AgricultureAgriculture Technology (A.S. Degree)
At Dordt University, we believe that agriculture gives you a huge field (literally) to make a difference for God’s kingdom. At the center of a booming agriculture industry, Dordt is a place where internships and work opportunities abound.
As an agriculture major you’ll take Core Program courses that lay a foundation upon which to build your career. Courses in the natural sciences, humanities, and social sciences will help you develop a comprehensive view of agriculture, regardless of your program emphasis.
There are many different opportunities within the agriculture program, including participating in hands-on labs, working at the Agriculture Stewardship Center (ASC), and internships available locally, nationally, and internationally.
To learn more, you can also view the program strengths and learning outcomes for this program.
Dordt’s agriculture graduates have been readily accepted into graduate schools, and our pre-veterinary graduates have earned the respect of faculty in veterinary schools across the United States and Canada.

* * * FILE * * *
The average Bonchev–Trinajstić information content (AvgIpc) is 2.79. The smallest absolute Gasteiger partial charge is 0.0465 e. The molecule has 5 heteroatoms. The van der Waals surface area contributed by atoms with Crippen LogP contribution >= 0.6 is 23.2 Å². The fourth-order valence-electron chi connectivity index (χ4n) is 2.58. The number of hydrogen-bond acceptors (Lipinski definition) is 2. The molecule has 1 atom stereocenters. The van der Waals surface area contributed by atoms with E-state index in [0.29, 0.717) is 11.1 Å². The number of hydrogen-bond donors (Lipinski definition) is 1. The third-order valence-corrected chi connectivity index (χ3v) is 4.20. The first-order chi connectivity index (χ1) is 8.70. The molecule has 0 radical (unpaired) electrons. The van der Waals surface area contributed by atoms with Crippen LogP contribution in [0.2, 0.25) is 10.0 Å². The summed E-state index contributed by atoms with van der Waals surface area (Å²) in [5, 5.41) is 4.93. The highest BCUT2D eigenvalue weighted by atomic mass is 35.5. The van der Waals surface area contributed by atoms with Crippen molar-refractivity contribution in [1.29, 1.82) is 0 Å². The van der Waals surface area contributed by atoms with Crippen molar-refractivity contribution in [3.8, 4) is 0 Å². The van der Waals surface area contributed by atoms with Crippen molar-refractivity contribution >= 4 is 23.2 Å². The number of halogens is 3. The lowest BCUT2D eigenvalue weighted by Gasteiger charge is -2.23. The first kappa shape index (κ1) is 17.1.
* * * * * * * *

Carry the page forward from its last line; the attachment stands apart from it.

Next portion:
Our graduates enter careers not only in farming and technical service support but in government, finance, community development, and much more.
Students looking to get a degree in agriculture will take classes about a variety of topics such as plant science, farm business management, and care of domestic animals. These classes include at least four credit hours of lab work, first aid and CPR training, and a senior capstone project. In addition, each student will choose an emphasis with additional classes in their area of interest.
Take classes that will help you gain expertise in plant and animal science. Develop hands-on skills in a facility with leading technology and advancements for farm operations. Network with industry experts to gain great connections for your future in agriculture.